Try to imagine a shape you like to make in 3D. Can you see it clearly in your thinking or is it only a fuzzy dream with no exact forms? If it's clear and stays stable you have a good possiblity to draw it - maybe slowly and inaccurately if your hands are not trained. It's the same on paper and with computer programs. If it stays stable in your mind you finally get it copied out. In a computer it can happen even without actual drawing, you define the forms as combined idealized shapes such as arcs, lines, bezier curves etc...(=you use vectors in a program like Illustrator or Inkscape)
An extreme possiblity to output it from your head is to write commands. Many programs, 2D and 3D , have a command line mode. OpenSCAD for ex. is used only via command line interface. The program shows - not what you drew, but what forms you told it to create. I bet in practice this must be limited to engineering like works, no rich game characters will come out this way, because the needed commands would fill a bible sized book.
Creating a shape in one's mind and keeping it clear so long that one gets it drawn is a remarkable talent. I bet it's the same as a good music composer has if he imagines his music and then writes it onto staffs. Other composers play this and that into a recorder and finally via trial and error they can get together something usable.
I can earn money by doing some tiresome not so creative works, but as a creative artist I feel I am only a lousy hobbyist. I must draw a shape at first coarsely, then try to invent more details to it and soon the original idea may be totally vanished, but I still have got something. Drawing is the only way to get something together. I must have a fast method to draw. Pen and paper are excellent for this purpose. From paper sketch I can copy what I got into the computer and remake it with nice smooth curves and perfect angles. As a replacement of paper I can use a drawing tablet, but paper needs no electricity and I can always have a piece.
If I can see the wanted form in front of my eyes when I draw (=someone has already created it) or it's something simple geometrical, so simple that I can define it as memorizable sentences, for ex. a cube, and a pyramid on its top, I do not need paper sketches. I input it to my computer directly.
Of course a talented artist may have created so complex forms with so many and fine inter-relations that I do not catch them right. My copy will at best be a laughable caricature. I can see the result is wrong but I can't fix it because I cannot see what is the essence and I'm not skilled enough to make an exact copy like a scanner. But if it's a rectangular building, it more likely will be copied perfectly. I can even remember it as a set of sentences, if it's not too complex. Or it can be complex, but the job doesn't need fine details at all.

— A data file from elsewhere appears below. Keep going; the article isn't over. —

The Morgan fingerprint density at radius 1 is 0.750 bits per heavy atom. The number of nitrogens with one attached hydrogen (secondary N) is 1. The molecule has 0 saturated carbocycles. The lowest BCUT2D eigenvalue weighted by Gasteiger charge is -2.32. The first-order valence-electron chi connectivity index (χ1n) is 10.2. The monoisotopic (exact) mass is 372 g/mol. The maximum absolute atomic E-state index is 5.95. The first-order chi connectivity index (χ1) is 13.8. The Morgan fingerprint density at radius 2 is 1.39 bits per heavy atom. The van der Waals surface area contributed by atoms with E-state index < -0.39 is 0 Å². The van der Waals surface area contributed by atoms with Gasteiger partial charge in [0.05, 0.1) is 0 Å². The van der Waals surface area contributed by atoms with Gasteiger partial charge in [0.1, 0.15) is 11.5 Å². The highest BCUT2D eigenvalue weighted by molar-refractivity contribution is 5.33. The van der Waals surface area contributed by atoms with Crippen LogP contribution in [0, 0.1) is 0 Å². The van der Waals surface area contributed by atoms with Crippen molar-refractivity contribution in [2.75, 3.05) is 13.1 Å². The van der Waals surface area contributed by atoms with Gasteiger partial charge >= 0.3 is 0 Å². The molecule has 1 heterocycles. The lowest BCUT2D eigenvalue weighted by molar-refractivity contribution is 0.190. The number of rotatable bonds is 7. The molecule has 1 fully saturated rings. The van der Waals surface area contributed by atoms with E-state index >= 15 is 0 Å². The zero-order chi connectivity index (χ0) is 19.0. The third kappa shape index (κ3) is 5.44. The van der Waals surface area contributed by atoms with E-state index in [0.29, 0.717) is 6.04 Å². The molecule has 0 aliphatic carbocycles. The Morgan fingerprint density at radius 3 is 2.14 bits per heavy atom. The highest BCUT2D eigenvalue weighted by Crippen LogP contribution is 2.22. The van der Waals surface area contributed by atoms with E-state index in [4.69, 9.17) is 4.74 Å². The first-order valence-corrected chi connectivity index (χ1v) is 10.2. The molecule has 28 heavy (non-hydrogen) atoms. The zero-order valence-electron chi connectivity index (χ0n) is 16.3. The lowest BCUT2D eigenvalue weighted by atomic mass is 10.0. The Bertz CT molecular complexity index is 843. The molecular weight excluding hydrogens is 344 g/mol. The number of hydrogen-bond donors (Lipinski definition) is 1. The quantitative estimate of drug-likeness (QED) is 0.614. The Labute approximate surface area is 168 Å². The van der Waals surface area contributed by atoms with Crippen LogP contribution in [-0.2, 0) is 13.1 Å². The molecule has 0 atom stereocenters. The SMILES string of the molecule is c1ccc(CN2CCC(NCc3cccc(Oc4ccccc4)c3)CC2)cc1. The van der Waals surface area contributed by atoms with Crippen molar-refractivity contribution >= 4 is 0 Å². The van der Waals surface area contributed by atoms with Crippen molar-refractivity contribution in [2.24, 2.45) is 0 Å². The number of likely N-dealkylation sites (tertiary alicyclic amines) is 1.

Stepping into 3D is useless if 2D works aren't succesful. Why? In theory there could exist a blind born sculptor who makes perfect sculpts, but never draws anything. Of course he must stay within the resolution of his hands, there cannot be any millimeter sized designed details. In web you can find blind painters and sculptors, but those which I have noticed, became blind as adults and have built their model of the world as seen images.
I guess: Because our computer tools are 2D, you must have good 2D recognition and output to be able to interact with the computer bidirectionally in 3D works. Only in those cases, where you use preset geometric forms or modify them by scaling, rotating, bending, making intersections etc... you can work efficiently without being able to draw. That means engineering like creations, not anything as rich as human or animal like characters. It was the same in 2D.
The drawing tools to start with? I say nothing is better than a pen + paper. It obeys exactly your hand movements. The problem is only to develop those movements. It's visual recognition, coordination, pure knowledge how to present relations with lines and shadings and, of course, the imagination behind all. If your movements are limited due injuries or an illness, but you believe you have what's needed to have between the ears, take a computer.
Nothing prevents to use computer in parallel with the pen and paper, because using computer tools succesfully also need a lot of practicing. But with pen you can draw anywhere the needed thousands of sketches to develop the needed basic skills - coordination and the processes between your ears. Get some books about drawing. From there you can pour the needed knowledge easier than only by watching already done works and experimenting.
With a computer your time more than easily gets wasted with playing with tricks and trying to find shortcuts around still missing coordination, recognition, knowledge and even around missing imagination.